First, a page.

When the shock of pain has subsided, he tries to stand on the leg, hoping he has just torn ligaments. He hears the bones grind and collapses in pain.
Above, oblivious to what has happened, Yates follows the rope forward. When Simpson relays the news that his leg is broken, Yates's first thought is, 'We're stuffed. We're going to be doing well if either of us get out of this now.'
Yates gives Simpson some pain killers. Simpson assumes that Yates will then leave him. They are out of food and fuel. They can't stay where they are. No help can reach them. And Simpson can't move. So, what else could Yates do?
To Simpson's surprise, however, Yates does not leave. Rather, he starts to dig a seat in the snow. Then he sits in it and sets about lowering Simpson down the ~3,000-foot face.
The climbers only have two 150-foot ropes. They tie them together. Simpson lies on his belly. Yates sits above him and lets out the rope. Simpson begins sliding down the face on his belly.
Simpson slides feet first. Fast. Every time his shattered leg hits the snow, he feels a shock of excruciating pain.
When Simpson has reached the end of the first 150 foot rope, Yates tugs the rope. Simpson sets his ice axes and takes his weight off the rope. Yates unhooks the rope and moves the knot through his belay plate. Then he lowers Simpson another 150 feet on the second rope.
When they reach the end of the second rope, Simpson sets himself, and Yates starts climbing down. Then Simpson stands on his good leg and begins digging another snow seat. When Yates reaches him, they repeat the lowering process again. And again. And again...
Remarkably, the climbers repeat the lowering process successfully around 10 times. They are nearing the bottom of the face, about to finish a miraculous and heroic escape. But, once again, something goes wrong.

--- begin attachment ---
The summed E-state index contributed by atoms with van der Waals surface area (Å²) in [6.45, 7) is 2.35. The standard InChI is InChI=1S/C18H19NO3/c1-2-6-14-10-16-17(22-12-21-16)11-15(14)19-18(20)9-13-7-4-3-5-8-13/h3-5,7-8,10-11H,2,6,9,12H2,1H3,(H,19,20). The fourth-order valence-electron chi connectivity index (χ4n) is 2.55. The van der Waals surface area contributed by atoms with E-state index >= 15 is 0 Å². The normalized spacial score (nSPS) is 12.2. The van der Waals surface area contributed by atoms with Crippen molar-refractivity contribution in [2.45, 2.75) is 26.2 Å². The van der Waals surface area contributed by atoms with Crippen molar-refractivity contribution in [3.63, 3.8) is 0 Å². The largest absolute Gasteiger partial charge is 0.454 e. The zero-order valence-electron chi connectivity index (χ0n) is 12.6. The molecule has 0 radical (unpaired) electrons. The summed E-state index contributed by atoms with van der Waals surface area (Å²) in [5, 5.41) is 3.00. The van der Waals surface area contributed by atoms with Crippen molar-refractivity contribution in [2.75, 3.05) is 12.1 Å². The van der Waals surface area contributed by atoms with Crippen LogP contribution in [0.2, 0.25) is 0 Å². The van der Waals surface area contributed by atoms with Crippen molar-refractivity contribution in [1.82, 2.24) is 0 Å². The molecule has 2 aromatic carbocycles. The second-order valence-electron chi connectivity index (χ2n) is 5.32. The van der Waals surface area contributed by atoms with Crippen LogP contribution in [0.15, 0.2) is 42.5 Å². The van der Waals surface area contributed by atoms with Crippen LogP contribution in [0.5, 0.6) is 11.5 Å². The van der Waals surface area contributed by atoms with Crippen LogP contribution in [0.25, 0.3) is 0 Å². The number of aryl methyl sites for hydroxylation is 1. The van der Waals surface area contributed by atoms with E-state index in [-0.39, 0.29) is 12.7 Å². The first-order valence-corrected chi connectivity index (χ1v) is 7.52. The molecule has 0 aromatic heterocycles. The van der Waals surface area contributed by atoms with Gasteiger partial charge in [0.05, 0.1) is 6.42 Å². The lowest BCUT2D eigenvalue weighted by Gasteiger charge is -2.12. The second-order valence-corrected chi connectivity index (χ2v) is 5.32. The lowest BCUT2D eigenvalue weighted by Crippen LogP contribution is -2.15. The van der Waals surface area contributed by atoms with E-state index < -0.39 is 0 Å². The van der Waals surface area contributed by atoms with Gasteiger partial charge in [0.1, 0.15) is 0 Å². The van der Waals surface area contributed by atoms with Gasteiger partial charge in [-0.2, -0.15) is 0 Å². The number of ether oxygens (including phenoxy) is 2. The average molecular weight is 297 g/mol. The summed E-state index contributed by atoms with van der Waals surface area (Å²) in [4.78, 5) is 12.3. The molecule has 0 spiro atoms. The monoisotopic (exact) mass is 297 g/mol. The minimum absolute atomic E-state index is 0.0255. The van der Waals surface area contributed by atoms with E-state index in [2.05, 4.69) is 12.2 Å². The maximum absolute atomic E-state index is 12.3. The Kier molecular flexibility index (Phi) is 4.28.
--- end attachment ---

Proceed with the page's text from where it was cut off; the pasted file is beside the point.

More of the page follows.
On his belly, sliding fast, Simpson feels the snow beneath his elbows turn to ice. The steepness of the slope increases, and he begins to accelerate. Realising what is happening, he screams at Yates to stop the rope. But the wind is so strong that Yates can't hear him.
When the end of the first rope reaches Yates's belay plate, Simpson's fall suddenly stops. He finds himself hanging in mid-air, about 80 feet above the glacier at the bottom of the face.
Simpson pulls himself to a sitting position on the rope and tries to reach the face of the cliff with his ice-axe. The cliff is steeply overhanging, and the face is too far away to reach.
Simpson yells up to Yates, who has no idea what has happened. The storm is raging, and Yates can't hear him.
Yates tugs on the rope--the signal for Simpson to take his weight off so Yates can move the knot through the belay plate. Simpson, hanging in mid-air, can't take his weight off. Still unaware of what has happened, Yates just hangs on.
150 feet below Yates, hanging in mid-air, Simpson realises that his only chance is to find a way to climb up the rope to the top of the cliff.
He takes his gloves off and tries to use his frozen hands to tie knots in small pieces of rope that might allow him to ascend the main rope.